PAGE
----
With the summer heat overcoming towards us now, many dog owners may be planning some fun in the open waters as temperatures rise. If your plans involve sailing with your canine family member on board, the following are important safety tips that will ensure a smooth sailing experience for you and your pet.
Some people mistakenly believe that all dogs are born with the natural ability to swim. Although it is true that most dogs do an instinctive kicking movement if they end up in the water, that is often the whole extent of their swimming skills. That movement is not always effective for all dogs in order to stay afloat, and many have no idea how to get to the boat or shore.
As a general rule, medium to large sized breeds with water-resistant coats and membranes between their toes are strong swimmers. These dogs have been bred for work in the water and include most shepherds. Dogs that carry the word “water” in the name of their breeds are taken for granted, like the Portuguese Water Dog.
The Newfoundlands, despite their enormous size, are also great swimmers. Other breeds that are comfortable in the water include the English Setter, the Irish Setter, standard Poodle and Schipperke, among many others, like the Golden Retriever.
Dogs that are not designed for swimming include the “heavier” breeds – those with large breasts and small backs. Dogs with short snouts, including brachycephalic breeds and dogs with very short legs are also not good for water. For example, Bulldogs, Dachshunds and Boxers are generally not able to stay afloat easily for long periods of time.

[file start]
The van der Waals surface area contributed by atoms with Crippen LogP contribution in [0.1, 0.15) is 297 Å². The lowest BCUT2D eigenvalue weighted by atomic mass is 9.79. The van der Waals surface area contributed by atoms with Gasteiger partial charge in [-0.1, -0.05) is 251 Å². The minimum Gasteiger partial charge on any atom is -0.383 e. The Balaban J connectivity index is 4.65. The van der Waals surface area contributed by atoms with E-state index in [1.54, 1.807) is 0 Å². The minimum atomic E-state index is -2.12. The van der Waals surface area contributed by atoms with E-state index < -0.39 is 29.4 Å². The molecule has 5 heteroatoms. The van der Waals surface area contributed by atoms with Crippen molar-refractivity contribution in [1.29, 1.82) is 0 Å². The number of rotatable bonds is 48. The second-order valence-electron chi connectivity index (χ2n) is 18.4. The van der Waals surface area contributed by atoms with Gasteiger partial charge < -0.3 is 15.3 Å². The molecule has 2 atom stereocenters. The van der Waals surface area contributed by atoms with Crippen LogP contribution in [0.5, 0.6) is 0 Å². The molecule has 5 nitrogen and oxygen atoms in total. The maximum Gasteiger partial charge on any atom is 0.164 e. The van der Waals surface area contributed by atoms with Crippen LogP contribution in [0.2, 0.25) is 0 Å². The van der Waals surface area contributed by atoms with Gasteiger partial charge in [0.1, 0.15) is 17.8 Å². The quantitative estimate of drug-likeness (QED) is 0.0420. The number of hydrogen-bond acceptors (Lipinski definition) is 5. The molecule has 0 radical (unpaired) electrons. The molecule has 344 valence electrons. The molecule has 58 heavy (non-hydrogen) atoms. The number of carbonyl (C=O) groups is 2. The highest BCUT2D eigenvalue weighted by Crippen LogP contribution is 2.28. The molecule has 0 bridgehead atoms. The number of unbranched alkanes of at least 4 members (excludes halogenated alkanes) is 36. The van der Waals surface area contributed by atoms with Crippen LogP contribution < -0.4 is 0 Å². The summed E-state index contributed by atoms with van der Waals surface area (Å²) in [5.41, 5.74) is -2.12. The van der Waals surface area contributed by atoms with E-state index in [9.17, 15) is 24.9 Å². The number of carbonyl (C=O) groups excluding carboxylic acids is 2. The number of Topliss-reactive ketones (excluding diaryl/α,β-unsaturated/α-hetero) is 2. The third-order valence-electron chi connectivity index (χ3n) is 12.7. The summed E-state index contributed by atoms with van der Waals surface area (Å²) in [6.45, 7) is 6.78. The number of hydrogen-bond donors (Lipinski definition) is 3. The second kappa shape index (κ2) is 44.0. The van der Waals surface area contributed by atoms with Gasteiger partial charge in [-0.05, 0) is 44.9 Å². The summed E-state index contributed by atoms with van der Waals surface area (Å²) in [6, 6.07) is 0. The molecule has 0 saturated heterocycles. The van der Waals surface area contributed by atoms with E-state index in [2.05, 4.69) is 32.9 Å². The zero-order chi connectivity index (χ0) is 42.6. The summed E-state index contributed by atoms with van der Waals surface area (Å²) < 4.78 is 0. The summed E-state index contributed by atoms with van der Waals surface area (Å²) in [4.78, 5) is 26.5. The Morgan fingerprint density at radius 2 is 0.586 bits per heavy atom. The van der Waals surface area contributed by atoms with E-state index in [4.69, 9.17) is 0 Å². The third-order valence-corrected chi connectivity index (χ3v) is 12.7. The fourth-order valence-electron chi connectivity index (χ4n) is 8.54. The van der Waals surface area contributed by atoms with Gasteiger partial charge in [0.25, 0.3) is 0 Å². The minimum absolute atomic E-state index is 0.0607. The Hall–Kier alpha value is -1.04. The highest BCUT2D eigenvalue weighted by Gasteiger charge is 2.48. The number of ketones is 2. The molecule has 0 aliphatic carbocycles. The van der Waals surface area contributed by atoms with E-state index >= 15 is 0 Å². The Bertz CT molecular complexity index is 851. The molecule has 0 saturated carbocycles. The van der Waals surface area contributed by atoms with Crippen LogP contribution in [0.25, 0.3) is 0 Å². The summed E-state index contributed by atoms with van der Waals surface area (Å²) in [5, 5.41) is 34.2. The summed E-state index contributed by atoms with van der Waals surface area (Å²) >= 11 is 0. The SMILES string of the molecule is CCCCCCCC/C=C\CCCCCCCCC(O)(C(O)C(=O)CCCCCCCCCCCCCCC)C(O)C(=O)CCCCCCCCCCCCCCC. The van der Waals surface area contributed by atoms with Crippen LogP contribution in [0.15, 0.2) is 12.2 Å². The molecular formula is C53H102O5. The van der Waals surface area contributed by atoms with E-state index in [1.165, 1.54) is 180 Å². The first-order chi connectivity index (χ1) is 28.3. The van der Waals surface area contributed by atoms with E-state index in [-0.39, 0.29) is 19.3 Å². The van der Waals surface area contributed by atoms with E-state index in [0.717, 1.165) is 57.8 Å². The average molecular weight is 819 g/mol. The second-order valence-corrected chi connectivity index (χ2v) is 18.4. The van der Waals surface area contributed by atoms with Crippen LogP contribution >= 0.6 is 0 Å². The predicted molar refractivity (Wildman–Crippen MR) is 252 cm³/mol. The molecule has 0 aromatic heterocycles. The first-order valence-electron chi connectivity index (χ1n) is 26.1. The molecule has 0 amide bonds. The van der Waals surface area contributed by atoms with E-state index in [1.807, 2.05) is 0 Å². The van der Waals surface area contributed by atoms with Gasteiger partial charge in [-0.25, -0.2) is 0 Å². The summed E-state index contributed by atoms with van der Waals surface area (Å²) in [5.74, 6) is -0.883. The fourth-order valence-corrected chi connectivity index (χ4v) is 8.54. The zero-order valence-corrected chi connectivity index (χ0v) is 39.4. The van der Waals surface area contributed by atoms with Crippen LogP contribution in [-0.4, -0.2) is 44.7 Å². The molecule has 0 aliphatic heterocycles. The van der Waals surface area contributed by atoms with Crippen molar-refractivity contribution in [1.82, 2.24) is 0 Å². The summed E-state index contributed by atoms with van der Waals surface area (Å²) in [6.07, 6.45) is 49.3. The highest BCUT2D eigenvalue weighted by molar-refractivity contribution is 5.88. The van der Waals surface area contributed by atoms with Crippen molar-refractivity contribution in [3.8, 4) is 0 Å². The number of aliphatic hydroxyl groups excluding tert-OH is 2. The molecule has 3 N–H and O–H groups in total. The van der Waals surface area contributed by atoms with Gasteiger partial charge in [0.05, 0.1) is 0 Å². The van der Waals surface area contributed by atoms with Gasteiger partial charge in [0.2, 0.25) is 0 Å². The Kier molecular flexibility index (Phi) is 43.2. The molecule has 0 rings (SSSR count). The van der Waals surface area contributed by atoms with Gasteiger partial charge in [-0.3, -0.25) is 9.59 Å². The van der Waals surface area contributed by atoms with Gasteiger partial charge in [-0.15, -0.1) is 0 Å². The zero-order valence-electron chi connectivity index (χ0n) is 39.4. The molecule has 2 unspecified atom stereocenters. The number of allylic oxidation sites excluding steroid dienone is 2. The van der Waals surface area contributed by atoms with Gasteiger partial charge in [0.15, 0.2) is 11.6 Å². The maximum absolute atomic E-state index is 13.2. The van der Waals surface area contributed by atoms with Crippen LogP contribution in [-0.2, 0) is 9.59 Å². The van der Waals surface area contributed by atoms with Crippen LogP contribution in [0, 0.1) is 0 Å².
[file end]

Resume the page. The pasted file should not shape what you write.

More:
Brachycephalic breeds such as the Pug tend to tire easily due to the abnormal structure of their respiratory organs. Many small dogs can be very good swimmers, but because they get cold very quickly and tend to get scared in the water, they don’t do very well so often.
It is also important to remember that even the best canine swimmer can get very tired (especially in deep water). Older dogs and puppies get tired more easily than adult dogs, and you must be especially careful not to let them overdo it.
Life Jacket Should be Mandatory!
When you go sailing with your dog, no matter how good a swimmer the dog is, it’s recommended that they wear a life jacket, except when the boat is anchored (to swim) and you are supervising. If your dog is swimming in unfamiliar waters, beware of strong currents, steep slopes and any other potential danger that could pull or drag you before you can reach them.
It is also highly recommended that you accustom your dog to wearing a life jacket before going aboard the boat (especially if your pet has never sailed before). Incorporate possible stress factors one by one and let them get used to each one before introducing another.
Dogs can fall into the water and go unnoticed, and if you go at cruising speed by the time you realize that your dog went overboard it might be too late. A life jacket will help you stay on top of the water and will also help you to detect them more easily.